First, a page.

Down in Virginia, we have a well-known Reformed pastor—son of an even more well-known theologian and pastor—defrocked by his presbytery for a variety of causes, all highly odd.
Down in Georgia, we have a well-known charismatic pastor accused of tying salvation to sexual favors. The suit against him actually involves testing the children of women in his congregation to see how many are his. Talk about getting a witness.
The Reformed camp is stunned. The charismatic camp is stunned.
Me? Anymore, not so much. Maybe it's a sad thing to say that nothing surprises me after 43 years on the planet. That shouldn't be the way it is with Christians. I'm not sure we should be the people who are numb to the perversity of humanity.
Or maybe we should be. Total depravity, right? Shouldn't we above all others come to expect it—even from pastors? Still, the idealist in me wants to believe that there are a few folks left who aren't wallowing in it.
Even so, Maranatha.
Normally, I'm a Winter Olympics freak, but Torino hasn't captured me this year. Maybe it's the calculted attempt to change the name of Turin to Torino so it's more marketable. Maybe it's the Mont Blanc of work piling up around here. Either way, my heart isn't in it this time around.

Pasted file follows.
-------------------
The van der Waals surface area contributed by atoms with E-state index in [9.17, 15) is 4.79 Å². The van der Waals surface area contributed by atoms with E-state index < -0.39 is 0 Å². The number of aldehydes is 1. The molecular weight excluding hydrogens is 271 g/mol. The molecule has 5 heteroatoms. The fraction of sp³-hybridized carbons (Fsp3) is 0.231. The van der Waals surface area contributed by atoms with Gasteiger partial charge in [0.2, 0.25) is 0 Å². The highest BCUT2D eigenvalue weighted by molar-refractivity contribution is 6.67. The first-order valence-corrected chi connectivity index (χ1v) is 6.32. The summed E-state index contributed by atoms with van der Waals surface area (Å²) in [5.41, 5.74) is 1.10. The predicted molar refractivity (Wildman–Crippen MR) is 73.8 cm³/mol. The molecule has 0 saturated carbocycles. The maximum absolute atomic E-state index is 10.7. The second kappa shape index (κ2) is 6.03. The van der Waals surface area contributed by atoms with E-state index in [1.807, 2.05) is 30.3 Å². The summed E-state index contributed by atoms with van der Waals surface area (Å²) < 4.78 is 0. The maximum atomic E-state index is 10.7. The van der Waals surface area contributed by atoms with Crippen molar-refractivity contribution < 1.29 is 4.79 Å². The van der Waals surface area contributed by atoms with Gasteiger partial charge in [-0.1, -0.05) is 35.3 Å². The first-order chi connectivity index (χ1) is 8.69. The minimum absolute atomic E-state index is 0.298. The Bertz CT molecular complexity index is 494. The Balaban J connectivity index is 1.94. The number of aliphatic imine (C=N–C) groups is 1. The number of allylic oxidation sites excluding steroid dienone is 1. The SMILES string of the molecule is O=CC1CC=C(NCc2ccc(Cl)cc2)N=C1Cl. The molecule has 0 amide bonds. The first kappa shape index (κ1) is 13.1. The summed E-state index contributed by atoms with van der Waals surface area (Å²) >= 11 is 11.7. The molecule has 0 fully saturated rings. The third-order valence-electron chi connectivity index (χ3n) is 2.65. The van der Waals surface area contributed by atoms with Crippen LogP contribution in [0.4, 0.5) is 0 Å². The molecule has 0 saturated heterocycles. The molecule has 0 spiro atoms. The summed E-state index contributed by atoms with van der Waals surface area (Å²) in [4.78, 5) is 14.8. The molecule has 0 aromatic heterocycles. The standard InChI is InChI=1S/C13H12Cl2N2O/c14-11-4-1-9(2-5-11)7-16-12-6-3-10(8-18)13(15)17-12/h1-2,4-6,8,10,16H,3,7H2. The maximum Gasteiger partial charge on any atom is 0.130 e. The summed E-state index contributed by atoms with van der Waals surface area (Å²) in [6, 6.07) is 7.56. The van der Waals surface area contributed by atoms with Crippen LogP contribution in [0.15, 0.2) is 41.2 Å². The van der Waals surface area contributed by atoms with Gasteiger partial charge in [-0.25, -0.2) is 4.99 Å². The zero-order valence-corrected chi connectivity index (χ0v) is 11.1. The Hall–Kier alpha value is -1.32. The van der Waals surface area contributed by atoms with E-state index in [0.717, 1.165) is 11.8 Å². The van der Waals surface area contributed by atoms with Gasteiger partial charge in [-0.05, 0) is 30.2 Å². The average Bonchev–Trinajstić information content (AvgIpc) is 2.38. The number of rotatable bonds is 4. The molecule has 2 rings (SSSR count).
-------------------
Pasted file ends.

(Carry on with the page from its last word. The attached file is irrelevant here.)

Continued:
I've always looked at the Olympics as pure sport, but there's my idealism showing again. If anything, the Olympics have become one performance-enhancing drug scandal after another. The Wall Street Journal ran an article detailing Finland's trouble with the IOC because it's been training athletes in simulated high-altitude conditions using a unique hyperbaric room. The Olympics ruling body is hacked at the Finns' insouciance. Finland's argument is that it lacks the mountains needed for naturally blood-boosting its cross-country ski team, while other countries are altitude rich. With the level of competition so high, the extra hemoglobin gained by training at altitude marks the difference between 1st place and 201st place. While the Finns may have a point, anymore I'm just tired of the grousing, cheating, and trainloads of money it all represents. Eric Liddel ran because he felt God's pleasure. Today's athletes run to get a Nike shoe contract.
Sadly, I've taken to running in whatever direction takes me as far away from sporting events as possible. And no, I didn't watch the Super Bowl.
Al Mohler is in the middle of a series on true worship and I can already tell what the final post will say without his having posted it yet. The last eight months in the Godblogosphere has seen a consistent wrangling over "God Is My Boyfriend"-style worship songs, the supremacy of old hymns, the vacuousness of modern worship song theology, what it means to worship "in spirit and in truth," and on and on.
Though I'm thoroughly bored with the arguments, I feel the need to once again walk the line between the warring camps and say a few words on the selective memories and theologies we call upon when we start talking about who has the correct form of worship.